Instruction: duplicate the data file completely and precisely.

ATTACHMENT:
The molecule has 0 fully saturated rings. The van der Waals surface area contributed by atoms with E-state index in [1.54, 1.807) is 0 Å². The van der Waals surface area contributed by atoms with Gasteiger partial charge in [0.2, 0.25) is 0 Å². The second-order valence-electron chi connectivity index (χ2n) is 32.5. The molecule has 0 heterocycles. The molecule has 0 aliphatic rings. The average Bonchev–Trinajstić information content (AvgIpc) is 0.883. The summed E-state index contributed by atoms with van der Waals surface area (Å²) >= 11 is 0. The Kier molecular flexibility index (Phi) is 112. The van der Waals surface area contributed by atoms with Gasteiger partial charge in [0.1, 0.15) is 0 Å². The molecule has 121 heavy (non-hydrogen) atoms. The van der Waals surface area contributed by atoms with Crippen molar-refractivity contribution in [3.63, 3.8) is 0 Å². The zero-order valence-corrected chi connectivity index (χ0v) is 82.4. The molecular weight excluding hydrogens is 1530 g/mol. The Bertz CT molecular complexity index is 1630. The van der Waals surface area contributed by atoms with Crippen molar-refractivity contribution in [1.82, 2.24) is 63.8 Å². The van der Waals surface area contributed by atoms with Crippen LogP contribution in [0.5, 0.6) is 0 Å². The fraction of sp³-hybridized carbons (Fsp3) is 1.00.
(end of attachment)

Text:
The molecule has 0 fully saturated rings. The van der Waals surface area contributed by atoms with E-state index in [1.54, 1.807) is 0 Å². The van der Waals surface area contributed by atoms with Gasteiger partial charge in [0.2, 0.25) is 0 Å². The second-order valence-electron chi connectivity index (χ2n) is 32.5. The molecule has 0 heterocycles. The molecule has 0 aliphatic rings. The average Bonchev–Trinajstić information content (AvgIpc) is 0.883. The summed E-state index contributed by atoms with van der Waals surface area (Å²) >= 11 is 0. The Kier molecular flexibility index (Phi) is 112. The van der Waals surface area contributed by atoms with Gasteiger partial charge in [0.1, 0.15) is 0 Å². The molecule has 121 heavy (non-hydrogen) atoms. The van der Waals surface area contributed by atoms with Crippen molar-refractivity contribution in [3.63, 3.8) is 0 Å². The zero-order valence-corrected chi connectivity index (χ0v) is 82.4. The molecular weight excluding hydrogens is 1530 g/mol. The Bertz CT molecular complexity index is 1630. The van der Waals surface area contributed by atoms with Crippen molar-refractivity contribution in [1.82, 2.24) is 63.8 Å². The van der Waals surface area contributed by atoms with Crippen LogP contribution in [0.5, 0.6) is 0 Å². The fraction of sp³-hybridized carbons (Fsp3) is 1.00.